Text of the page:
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 Review: Shantae and the Pirate's Curse (Wii U eShop)

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Dash
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PostReview: Shantae and the Pirate's Curse (Wii U eShop)

One Game You Shan’t(ae) Miss



           Shantae has had an interesting history. The first one came out on the GameBoy Color in 2002 to have a generally good reception, and the second one in the series, Shantae: Risky’s Revenge, came out eight years later in 2010 (2011 in PAL regions) as DSiWare. The third game in the series, Shantae and the Pirate’s Curse, is a continuation of the previous games in the series, but did Wayforward make it live up to the acclaim of the first two games or does it fall short?


           Even though Shantae has lost her powers as a genie, she’s still determined to protect Scuttle Town in any way possible. In the case of Pirate’s Curse, this means teaming up with Risky Boots and travelling to five islands containing a Den of Evil in order to prevent the Pirate Master from gaining power once more. Some aspects of the story will be confusing to newcomers, since near the beginning the game assumes that the player has also played the first two games in the series, but this doesn’t barricade potential enjoyment. The stories of the previous games aren’t tied heavily to this game, and if you haven’t played the first two games, this aspect shouldn’t be one holding you back from playing this. The quirkiness and comical nature of the story will be sure to result in grins during some dialogue sections. The story gives the game more of an identity, and though it may not be the selling point of the game, it’s nice to see a game with a story that doesn’t take itself too seriously.

           Shantae is a Metroidvania, though it goes off the beaten path in some aspects. Though Shantae stays on the same island in past games, in this one she traverses multiple islands. Gems (among other things, such as items and hearts) can be found by defeating enemies and destroying pots and can be used to buy upgrades to your items, plus you can buy usable items such as food to restore health. The most basic attack is whipping her purple hair at foes to do some damage. Later on, in one of the Dens of Evil (which work similarly to how a dungeon would in The Legend of Zelda), you’ll get other items that will function both as weapons and tools to assist your progression. Typically, in order to get to a Den of Evil, you’ll have to complete some sort of task that will require you to backtrack to a previous area to find something, then come back to finish the task. You’ll use your different items to anything from glide to run super fast, and the mixing up of the unique enemies and islands continually keeps the gameplay fun and exciting.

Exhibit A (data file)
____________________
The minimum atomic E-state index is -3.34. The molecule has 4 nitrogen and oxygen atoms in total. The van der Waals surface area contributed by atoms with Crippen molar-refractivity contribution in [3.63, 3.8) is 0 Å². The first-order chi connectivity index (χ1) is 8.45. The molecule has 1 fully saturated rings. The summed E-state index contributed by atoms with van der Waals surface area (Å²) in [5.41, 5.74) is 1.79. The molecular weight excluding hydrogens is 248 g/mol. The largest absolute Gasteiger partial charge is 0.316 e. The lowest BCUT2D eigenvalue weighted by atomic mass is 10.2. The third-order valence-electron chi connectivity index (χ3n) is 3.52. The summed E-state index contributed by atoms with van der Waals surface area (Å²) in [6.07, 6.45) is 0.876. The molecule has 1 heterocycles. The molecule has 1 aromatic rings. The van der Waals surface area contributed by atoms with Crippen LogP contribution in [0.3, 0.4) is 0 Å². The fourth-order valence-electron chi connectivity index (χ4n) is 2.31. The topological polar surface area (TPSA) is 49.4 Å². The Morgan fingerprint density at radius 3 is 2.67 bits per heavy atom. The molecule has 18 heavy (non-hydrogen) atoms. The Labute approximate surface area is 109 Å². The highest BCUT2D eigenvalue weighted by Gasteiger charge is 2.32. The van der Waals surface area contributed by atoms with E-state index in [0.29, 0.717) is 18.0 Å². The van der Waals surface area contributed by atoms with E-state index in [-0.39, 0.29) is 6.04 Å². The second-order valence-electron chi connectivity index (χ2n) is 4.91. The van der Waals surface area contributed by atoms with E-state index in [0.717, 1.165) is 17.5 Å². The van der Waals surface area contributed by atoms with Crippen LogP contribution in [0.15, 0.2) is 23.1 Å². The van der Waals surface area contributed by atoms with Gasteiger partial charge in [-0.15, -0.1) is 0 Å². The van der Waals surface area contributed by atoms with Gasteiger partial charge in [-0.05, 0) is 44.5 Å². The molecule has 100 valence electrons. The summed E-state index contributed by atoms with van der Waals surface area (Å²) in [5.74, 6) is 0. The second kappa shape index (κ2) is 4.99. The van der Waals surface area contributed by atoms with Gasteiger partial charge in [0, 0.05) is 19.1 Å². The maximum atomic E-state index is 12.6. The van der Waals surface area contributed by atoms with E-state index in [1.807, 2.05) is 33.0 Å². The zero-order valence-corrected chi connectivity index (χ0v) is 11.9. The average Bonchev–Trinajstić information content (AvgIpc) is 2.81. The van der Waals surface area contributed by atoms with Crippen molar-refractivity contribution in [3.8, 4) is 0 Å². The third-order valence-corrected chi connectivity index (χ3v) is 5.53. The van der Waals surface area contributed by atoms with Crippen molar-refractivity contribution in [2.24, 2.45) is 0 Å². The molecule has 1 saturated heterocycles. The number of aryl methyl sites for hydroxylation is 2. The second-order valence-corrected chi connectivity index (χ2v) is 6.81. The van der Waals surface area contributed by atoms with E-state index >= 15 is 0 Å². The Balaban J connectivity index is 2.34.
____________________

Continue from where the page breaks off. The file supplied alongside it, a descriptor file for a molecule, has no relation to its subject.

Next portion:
The replayability of Shantae is also reminiscent of other Metroidvanias, giving you something to do even after the game is over. Heart Squids are spread throughout the islands Shantae can go to, and finding four will extend your health with a new heart. Cacklebats, a deranged version of Tinkerbats, are spread out over the islands and contain a dark magic that is released after you kill them. If you find and defeat all twenty Cacklebats, you’ll even unlock a different final boss fight. Different wallpapers can be unlocked for the menu once certain requirements are met. This game also encourages speedrunning, and it’s possible to beat the game quite quickly, if you’re into speedrunning. While it only takes about 8-10 hours to beat this game the first time (depending on skill level), you can put another couple hours trying to find everything and even more time honing your skills for a speedrun.

           Some of the smaller parts of Pirate’s Curse really help everything come together. The 16-bit graphics are detailed and very nice to look at, and the comic-styled pictures of the characters that come up when talking are also very crisp and fit oddly well over the 16-bit graphics. Some of the art is recycled, but this didn’t matter too much to us. The music is also wonderful, with some very catchy tracks by Jake Kaufman that we occasionally paused the game just to listen to. Wayforward also included a lot of fanservice in this installment, which is welcomed by many. These smaller parts of the game really help the light overall mood of the game and made the experience much more enjoyable for us.


           Shantae and the Pirate’s Curse is a great experience that anyone with a Wii U should look into, as it is an especially well polished and captivatingly fun and charming to the very end. It may have a few minor flaws, but they are small in number and extremely easily overlooked. For $19.99, some consideration may be required, but keep in mind the replayability and sheer enjoyability of this game. Those that love Metroidvanias shouldn’t even think twice about downloading this, as Shantae and the Pirate’s Curse is a shining example of enjoyable and entertaining 2D platforming and action.

9.25/10


Review copy provided by Wayforward.
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Review: Shantae and the Pirate's Curse (Wii U eShop) :: Comments

Excellent Review @Dash. I'll have to pick up the 3DS version when I have a chance.
I really need to get into this series now. The bar to enter is so high with the price though. I wish I could have a demo, or a sale as I bet I would be a fan for life and end u buying the rest at full price...

Excellent review, Dash!
I'd recommend one of the first two titles first for 2 reasons: One, the price point is not as steep as Pirate's Curse, and two, you may get into Pirate's Curse better if you have a better understanding of the characters and such coming into it.
 

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